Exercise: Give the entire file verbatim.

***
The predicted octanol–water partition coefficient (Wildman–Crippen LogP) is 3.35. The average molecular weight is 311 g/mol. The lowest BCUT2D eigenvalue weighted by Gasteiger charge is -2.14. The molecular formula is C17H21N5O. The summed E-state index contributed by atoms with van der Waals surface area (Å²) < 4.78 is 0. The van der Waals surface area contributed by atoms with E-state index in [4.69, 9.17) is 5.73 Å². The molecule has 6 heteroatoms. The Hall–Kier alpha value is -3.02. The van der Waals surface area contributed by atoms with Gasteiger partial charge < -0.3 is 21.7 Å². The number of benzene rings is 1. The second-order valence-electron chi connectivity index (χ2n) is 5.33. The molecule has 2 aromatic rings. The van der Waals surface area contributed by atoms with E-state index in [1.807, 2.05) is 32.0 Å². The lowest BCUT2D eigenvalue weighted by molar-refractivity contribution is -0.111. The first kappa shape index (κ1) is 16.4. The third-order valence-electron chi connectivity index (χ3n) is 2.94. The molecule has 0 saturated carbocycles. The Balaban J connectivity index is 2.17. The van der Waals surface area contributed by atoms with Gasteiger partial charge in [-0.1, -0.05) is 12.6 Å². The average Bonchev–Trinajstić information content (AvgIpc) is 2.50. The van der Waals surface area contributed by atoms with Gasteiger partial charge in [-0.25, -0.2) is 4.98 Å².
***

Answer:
The predicted octanol–water partition coefficient (Wildman–Crippen LogP) is 3.35. The average molecular weight is 311 g/mol. The lowest BCUT2D eigenvalue weighted by Gasteiger charge is -2.14. The molecular formula is C17H21N5O. The summed E-state index contributed by atoms with van der Waals surface area (Å²) < 4.78 is 0. The van der Waals surface area contributed by atoms with E-state index in [4.69, 9.17) is 5.73 Å². The molecule has 6 heteroatoms. The Hall–Kier alpha value is -3.02. The van der Waals surface area contributed by atoms with Gasteiger partial charge < -0.3 is 21.7 Å². The number of benzene rings is 1. The second-order valence-electron chi connectivity index (χ2n) is 5.33. The molecule has 2 aromatic rings. The van der Waals surface area contributed by atoms with E-state index in [1.807, 2.05) is 32.0 Å². The lowest BCUT2D eigenvalue weighted by molar-refractivity contribution is -0.111. The first kappa shape index (κ1) is 16.4. The third-order valence-electron chi connectivity index (χ3n) is 2.94. The molecule has 0 saturated carbocycles. The Balaban J connectivity index is 2.17. The van der Waals surface area contributed by atoms with Gasteiger partial charge in [-0.1, -0.05) is 12.6 Å². The average Bonchev–Trinajstić information content (AvgIpc) is 2.50. The van der Waals surface area contributed by atoms with Gasteiger partial charge in [-0.25, -0.2) is 4.98 Å².